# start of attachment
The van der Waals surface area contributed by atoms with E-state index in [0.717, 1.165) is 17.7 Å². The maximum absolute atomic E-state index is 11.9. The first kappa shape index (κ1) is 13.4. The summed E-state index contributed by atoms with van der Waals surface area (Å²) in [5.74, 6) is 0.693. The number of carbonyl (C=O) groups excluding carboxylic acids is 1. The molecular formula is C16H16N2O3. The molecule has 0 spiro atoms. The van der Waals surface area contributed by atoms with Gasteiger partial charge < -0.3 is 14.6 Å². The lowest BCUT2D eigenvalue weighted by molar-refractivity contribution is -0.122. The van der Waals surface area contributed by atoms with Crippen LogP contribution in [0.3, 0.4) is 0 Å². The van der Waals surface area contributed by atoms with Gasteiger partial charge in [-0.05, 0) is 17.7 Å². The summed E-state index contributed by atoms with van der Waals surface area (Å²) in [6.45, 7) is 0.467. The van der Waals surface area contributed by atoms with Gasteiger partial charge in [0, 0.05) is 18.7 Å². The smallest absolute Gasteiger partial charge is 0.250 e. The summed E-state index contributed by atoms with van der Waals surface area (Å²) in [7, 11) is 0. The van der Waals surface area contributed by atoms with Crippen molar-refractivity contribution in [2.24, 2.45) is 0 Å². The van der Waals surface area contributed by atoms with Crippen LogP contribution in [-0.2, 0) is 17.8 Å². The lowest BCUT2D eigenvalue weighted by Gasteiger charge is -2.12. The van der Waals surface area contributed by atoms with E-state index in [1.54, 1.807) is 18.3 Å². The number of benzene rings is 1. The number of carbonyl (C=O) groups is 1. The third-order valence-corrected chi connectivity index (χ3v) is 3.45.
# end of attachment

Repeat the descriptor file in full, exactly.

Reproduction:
The van der Waals surface area contributed by atoms with E-state index in [0.717, 1.165) is 17.7 Å². The maximum absolute atomic E-state index is 11.9. The first kappa shape index (κ1) is 13.4. The summed E-state index contributed by atoms with van der Waals surface area (Å²) in [5.74, 6) is 0.693. The number of carbonyl (C=O) groups excluding carboxylic acids is 1. The molecular formula is C16H16N2O3. The molecule has 0 spiro atoms. The van der Waals surface area contributed by atoms with Gasteiger partial charge < -0.3 is 14.6 Å². The lowest BCUT2D eigenvalue weighted by molar-refractivity contribution is -0.122. The van der Waals surface area contributed by atoms with Crippen LogP contribution in [0.3, 0.4) is 0 Å². The van der Waals surface area contributed by atoms with Gasteiger partial charge in [-0.05, 0) is 17.7 Å². The summed E-state index contributed by atoms with van der Waals surface area (Å²) in [6.45, 7) is 0.467. The van der Waals surface area contributed by atoms with Gasteiger partial charge in [0, 0.05) is 18.7 Å². The smallest absolute Gasteiger partial charge is 0.250 e. The summed E-state index contributed by atoms with van der Waals surface area (Å²) in [7, 11) is 0. The van der Waals surface area contributed by atoms with Crippen molar-refractivity contribution in [2.24, 2.45) is 0 Å². The van der Waals surface area contributed by atoms with Crippen LogP contribution in [-0.2, 0) is 17.8 Å². The lowest BCUT2D eigenvalue weighted by Gasteiger charge is -2.12. The van der Waals surface area contributed by atoms with E-state index in [1.54, 1.807) is 18.3 Å². The number of benzene rings is 1. The number of carbonyl (C=O) groups is 1. The third-order valence-corrected chi connectivity index (χ3v) is 3.45.